From FOI Tom Stipanowich (Pepperdine):
I recently had the chance to deliver reflections on almost four decades of experience with dispute resolution as keynoter for Cardozo School of Law’s Symposium on the “The Pound Conferences: Where Do We Come From? What are We? Where are We Going?” Like many of you, my whole career has unfolded against the backdrop of the “Quiet Revolution in dispute resolution” that began in the U.S. in the late seventies. Since my first experiences as an advocate in arbitration and mediation in ‘80 and ‘81, I’ve focused on these subjects as a scholar, commercial arbitrator and mediator, trainer, policymaker, a leader of two organizations in the field, and even a party in mediation.
My keynote, now published in written form, draws on this background and many other sources, including recent empirical studies of mediators and arbitrators as well as new findings on mediation in the Maryland court system. I’ve identified ten overarching themes, surface related concerns and pose key questions:
Thomas J. Stipanowich, Living the Dream of ADR: Reflections on Four Decades of the Quiet Revolution in Dispute Resolution, 18 Cardozo Journal of Conflict Resolution 513 (2017) (Symposium issue for Jed. D. Melnick Symposium).
The article may be accessed and downloaded here. All the articles from the symposium are available here.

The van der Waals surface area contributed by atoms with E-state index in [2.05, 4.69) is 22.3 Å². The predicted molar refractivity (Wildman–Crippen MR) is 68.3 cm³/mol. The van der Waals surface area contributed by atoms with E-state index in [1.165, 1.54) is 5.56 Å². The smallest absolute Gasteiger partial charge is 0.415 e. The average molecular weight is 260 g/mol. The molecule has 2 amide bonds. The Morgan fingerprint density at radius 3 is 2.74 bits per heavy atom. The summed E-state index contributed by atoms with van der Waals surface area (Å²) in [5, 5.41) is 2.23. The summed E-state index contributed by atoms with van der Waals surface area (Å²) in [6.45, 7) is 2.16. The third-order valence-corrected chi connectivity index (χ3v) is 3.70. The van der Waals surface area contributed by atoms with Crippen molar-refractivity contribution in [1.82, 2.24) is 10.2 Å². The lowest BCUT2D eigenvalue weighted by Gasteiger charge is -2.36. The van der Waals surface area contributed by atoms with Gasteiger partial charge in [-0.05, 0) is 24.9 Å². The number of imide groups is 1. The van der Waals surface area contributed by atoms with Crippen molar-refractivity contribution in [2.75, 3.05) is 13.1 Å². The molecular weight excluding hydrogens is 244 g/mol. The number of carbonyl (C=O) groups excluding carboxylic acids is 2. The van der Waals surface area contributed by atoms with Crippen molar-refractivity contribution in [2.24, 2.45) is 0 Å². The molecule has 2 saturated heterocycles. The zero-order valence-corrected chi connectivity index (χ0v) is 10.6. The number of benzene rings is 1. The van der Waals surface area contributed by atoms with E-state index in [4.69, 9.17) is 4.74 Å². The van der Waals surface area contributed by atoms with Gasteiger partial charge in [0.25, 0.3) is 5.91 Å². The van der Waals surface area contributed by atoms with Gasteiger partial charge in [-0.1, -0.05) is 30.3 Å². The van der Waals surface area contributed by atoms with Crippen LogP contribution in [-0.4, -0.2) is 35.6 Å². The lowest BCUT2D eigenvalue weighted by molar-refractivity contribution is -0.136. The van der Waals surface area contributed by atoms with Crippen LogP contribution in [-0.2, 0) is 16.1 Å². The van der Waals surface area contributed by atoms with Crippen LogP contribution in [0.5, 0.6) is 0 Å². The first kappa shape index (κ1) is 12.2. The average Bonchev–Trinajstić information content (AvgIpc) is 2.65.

What are your perspectives? I invite you to read the article and then share your own reflections.
Jen Reynolds is an expert in the area of dispute resolution. Professor Reynolds received her law degree cum laude from Harvard Law School, a master's degree in English from the University of Texas at Austin, and a bachelor's degree from the University of Chicago. While at Harvard, Professor Reynolds served as an editor of the Harvard Law Review; as a research assistant for Professor Arthur Miller on his treatise, Federal Practice and Procedure; and as a teaching assistant, researcher, and Harvard Negotiation Research Project Fellow for the Program on Negotiation.
Before law school, Professor Reynolds worked for seven years as a systems analyst and associate director for information technology at UT Austin. After law school, Reynolds was an associate at the Atlanta office of Dow Lohnes PLLC, working primarily on First Amendment and employment cases. She joined the faculty at the University of Missouri School of Law as a Visiting Associate Professor in 2008 before joining the Oregon faculty the following year.
Professor Reynolds teaches civil procedure and negotiation. Her research interests include organizational dispute systems design, problem-solving in multiparty scenarios, judicial decisionmaking within the context and constraints of rules of procedure, and cultural influences and implications of alternative processes.